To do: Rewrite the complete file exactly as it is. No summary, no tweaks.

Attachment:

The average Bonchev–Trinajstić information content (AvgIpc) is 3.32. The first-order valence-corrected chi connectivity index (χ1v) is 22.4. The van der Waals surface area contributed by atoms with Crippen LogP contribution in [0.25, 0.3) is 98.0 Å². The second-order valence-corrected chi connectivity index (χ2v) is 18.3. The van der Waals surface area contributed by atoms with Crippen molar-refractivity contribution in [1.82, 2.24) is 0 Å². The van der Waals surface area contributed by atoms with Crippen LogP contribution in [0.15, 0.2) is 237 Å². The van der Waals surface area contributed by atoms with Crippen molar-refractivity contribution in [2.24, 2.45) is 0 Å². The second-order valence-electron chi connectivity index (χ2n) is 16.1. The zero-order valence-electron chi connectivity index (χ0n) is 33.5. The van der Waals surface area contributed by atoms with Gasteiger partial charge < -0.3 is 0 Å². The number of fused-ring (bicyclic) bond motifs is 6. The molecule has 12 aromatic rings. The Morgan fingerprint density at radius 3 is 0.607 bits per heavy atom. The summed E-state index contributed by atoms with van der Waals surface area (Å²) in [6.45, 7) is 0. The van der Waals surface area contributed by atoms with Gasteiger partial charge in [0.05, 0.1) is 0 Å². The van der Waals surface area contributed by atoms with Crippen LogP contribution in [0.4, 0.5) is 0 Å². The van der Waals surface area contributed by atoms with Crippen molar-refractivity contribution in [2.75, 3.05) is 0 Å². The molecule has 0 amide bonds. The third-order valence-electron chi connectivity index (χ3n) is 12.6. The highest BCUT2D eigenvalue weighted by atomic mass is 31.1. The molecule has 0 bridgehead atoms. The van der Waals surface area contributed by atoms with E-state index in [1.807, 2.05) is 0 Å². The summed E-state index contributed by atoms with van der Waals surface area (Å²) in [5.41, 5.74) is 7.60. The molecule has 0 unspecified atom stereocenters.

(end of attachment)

The average Bonchev–Trinajstić information content (AvgIpc) is 3.32. The first-order valence-corrected chi connectivity index (χ1v) is 22.4. The van der Waals surface area contributed by atoms with Crippen LogP contribution in [0.25, 0.3) is 98.0 Å². The second-order valence-corrected chi connectivity index (χ2v) is 18.3. The van der Waals surface area contributed by atoms with Crippen molar-refractivity contribution in [1.82, 2.24) is 0 Å². The van der Waals surface area contributed by atoms with Crippen LogP contribution in [0.15, 0.2) is 237 Å². The van der Waals surface area contributed by atoms with Crippen molar-refractivity contribution in [2.24, 2.45) is 0 Å². The second-order valence-electron chi connectivity index (χ2n) is 16.1. The zero-order valence-electron chi connectivity index (χ0n) is 33.5. The van der Waals surface area contributed by atoms with Gasteiger partial charge < -0.3 is 0 Å². The number of fused-ring (bicyclic) bond motifs is 6. The molecule has 12 aromatic rings. The Morgan fingerprint density at radius 3 is 0.607 bits per heavy atom. The summed E-state index contributed by atoms with van der Waals surface area (Å²) in [6.45, 7) is 0. The van der Waals surface area contributed by atoms with Gasteiger partial charge in [0.05, 0.1) is 0 Å². The van der Waals surface area contributed by atoms with Crippen LogP contribution in [0.4, 0.5) is 0 Å². The van der Waals surface area contributed by atoms with Crippen molar-refractivity contribution in [2.75, 3.05) is 0 Å². The molecule has 0 amide bonds. The third-order valence-electron chi connectivity index (χ3n) is 12.6. The highest BCUT2D eigenvalue weighted by atomic mass is 31.1. The molecule has 0 bridgehead atoms. The van der Waals surface area contributed by atoms with E-state index in [1.807, 2.05) is 0 Å². The summed E-state index contributed by atoms with van der Waals surface area (Å²) in [5.41, 5.74) is 7.60. The molecule has 0 unspecified atom stereocenters.